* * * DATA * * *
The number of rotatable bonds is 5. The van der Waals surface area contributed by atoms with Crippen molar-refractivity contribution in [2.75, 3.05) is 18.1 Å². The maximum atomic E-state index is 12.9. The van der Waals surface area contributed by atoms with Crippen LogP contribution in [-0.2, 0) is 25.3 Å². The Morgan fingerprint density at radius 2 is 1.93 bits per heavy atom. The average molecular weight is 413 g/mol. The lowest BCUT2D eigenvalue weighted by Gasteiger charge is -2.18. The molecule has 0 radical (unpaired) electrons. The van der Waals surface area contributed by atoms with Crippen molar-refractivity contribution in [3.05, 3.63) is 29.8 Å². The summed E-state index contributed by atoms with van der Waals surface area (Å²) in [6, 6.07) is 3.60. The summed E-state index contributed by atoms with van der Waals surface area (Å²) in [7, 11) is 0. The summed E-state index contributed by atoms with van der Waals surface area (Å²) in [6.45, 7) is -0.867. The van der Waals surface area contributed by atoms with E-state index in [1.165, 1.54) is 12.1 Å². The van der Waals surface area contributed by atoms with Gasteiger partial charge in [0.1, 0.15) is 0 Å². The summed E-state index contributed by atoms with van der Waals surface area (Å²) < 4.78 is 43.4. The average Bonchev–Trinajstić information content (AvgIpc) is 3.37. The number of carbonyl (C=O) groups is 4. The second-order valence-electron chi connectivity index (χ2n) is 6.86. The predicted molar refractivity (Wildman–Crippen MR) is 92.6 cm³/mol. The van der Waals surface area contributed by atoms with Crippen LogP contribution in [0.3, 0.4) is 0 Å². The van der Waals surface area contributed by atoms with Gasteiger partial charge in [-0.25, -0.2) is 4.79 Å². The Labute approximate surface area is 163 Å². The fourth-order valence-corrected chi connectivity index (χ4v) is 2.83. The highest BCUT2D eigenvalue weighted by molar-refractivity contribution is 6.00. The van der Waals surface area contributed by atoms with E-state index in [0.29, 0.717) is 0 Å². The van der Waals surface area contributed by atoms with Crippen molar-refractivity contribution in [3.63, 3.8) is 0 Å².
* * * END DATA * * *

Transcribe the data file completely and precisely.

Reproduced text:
The number of rotatable bonds is 5. The van der Waals surface area contributed by atoms with Crippen molar-refractivity contribution in [2.75, 3.05) is 18.1 Å². The maximum atomic E-state index is 12.9. The van der Waals surface area contributed by atoms with Crippen LogP contribution in [-0.2, 0) is 25.3 Å². The Morgan fingerprint density at radius 2 is 1.93 bits per heavy atom. The average molecular weight is 413 g/mol. The lowest BCUT2D eigenvalue weighted by Gasteiger charge is -2.18. The molecule has 0 radical (unpaired) electrons. The van der Waals surface area contributed by atoms with Crippen molar-refractivity contribution in [3.05, 3.63) is 29.8 Å². The summed E-state index contributed by atoms with van der Waals surface area (Å²) in [6, 6.07) is 3.60. The summed E-state index contributed by atoms with van der Waals surface area (Å²) in [7, 11) is 0. The summed E-state index contributed by atoms with van der Waals surface area (Å²) in [6.45, 7) is -0.867. The van der Waals surface area contributed by atoms with E-state index in [1.165, 1.54) is 12.1 Å². The van der Waals surface area contributed by atoms with Gasteiger partial charge in [0.1, 0.15) is 0 Å². The summed E-state index contributed by atoms with van der Waals surface area (Å²) < 4.78 is 43.4. The average Bonchev–Trinajstić information content (AvgIpc) is 3.37. The number of carbonyl (C=O) groups is 4. The second-order valence-electron chi connectivity index (χ2n) is 6.86. The predicted molar refractivity (Wildman–Crippen MR) is 92.6 cm³/mol. The van der Waals surface area contributed by atoms with Crippen LogP contribution in [0.3, 0.4) is 0 Å². The van der Waals surface area contributed by atoms with Gasteiger partial charge in [-0.25, -0.2) is 4.79 Å². The Labute approximate surface area is 163 Å². The fourth-order valence-corrected chi connectivity index (χ4v) is 2.83. The highest BCUT2D eigenvalue weighted by molar-refractivity contribution is 6.00. The van der Waals surface area contributed by atoms with E-state index in [0.29, 0.717) is 0 Å². The van der Waals surface area contributed by atoms with Crippen molar-refractivity contribution in [3.63, 3.8) is 0 Å².